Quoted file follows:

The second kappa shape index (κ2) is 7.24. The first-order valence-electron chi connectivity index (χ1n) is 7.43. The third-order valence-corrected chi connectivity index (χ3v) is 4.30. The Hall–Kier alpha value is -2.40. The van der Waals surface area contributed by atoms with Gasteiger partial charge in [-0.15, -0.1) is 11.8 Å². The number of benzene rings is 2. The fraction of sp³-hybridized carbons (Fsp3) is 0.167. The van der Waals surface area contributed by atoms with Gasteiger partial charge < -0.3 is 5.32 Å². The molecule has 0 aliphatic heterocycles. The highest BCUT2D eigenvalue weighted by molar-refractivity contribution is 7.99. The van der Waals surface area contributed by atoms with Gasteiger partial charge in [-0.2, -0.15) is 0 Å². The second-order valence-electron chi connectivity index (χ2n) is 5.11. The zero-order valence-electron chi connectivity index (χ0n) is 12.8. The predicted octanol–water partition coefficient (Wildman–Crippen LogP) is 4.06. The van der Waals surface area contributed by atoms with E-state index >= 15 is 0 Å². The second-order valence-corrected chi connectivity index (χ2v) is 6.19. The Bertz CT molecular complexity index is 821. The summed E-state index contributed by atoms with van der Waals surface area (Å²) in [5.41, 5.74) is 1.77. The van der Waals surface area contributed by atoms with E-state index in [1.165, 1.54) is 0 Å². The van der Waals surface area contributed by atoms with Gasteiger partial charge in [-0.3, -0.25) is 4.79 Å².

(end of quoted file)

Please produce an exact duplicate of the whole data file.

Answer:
The second kappa shape index (κ2) is 7.24. The first-order valence-electron chi connectivity index (χ1n) is 7.43. The third-order valence-corrected chi connectivity index (χ3v) is 4.30. The Hall–Kier alpha value is -2.40. The van der Waals surface area contributed by atoms with Gasteiger partial charge in [-0.15, -0.1) is 11.8 Å². The number of benzene rings is 2. The fraction of sp³-hybridized carbons (Fsp3) is 0.167. The van der Waals surface area contributed by atoms with Gasteiger partial charge < -0.3 is 5.32 Å². The molecule has 0 aliphatic heterocycles. The highest BCUT2D eigenvalue weighted by molar-refractivity contribution is 7.99. The van der Waals surface area contributed by atoms with Gasteiger partial charge in [-0.2, -0.15) is 0 Å². The second-order valence-electron chi connectivity index (χ2n) is 5.11. The zero-order valence-electron chi connectivity index (χ0n) is 12.8. The predicted octanol–water partition coefficient (Wildman–Crippen LogP) is 4.06. The van der Waals surface area contributed by atoms with E-state index >= 15 is 0 Å². The second-order valence-corrected chi connectivity index (χ2v) is 6.19. The Bertz CT molecular complexity index is 821. The summed E-state index contributed by atoms with van der Waals surface area (Å²) in [5.41, 5.74) is 1.77. The van der Waals surface area contributed by atoms with E-state index in [1.165, 1.54) is 0 Å². The van der Waals surface area contributed by atoms with Gasteiger partial charge in [-0.3, -0.25) is 4.79 Å².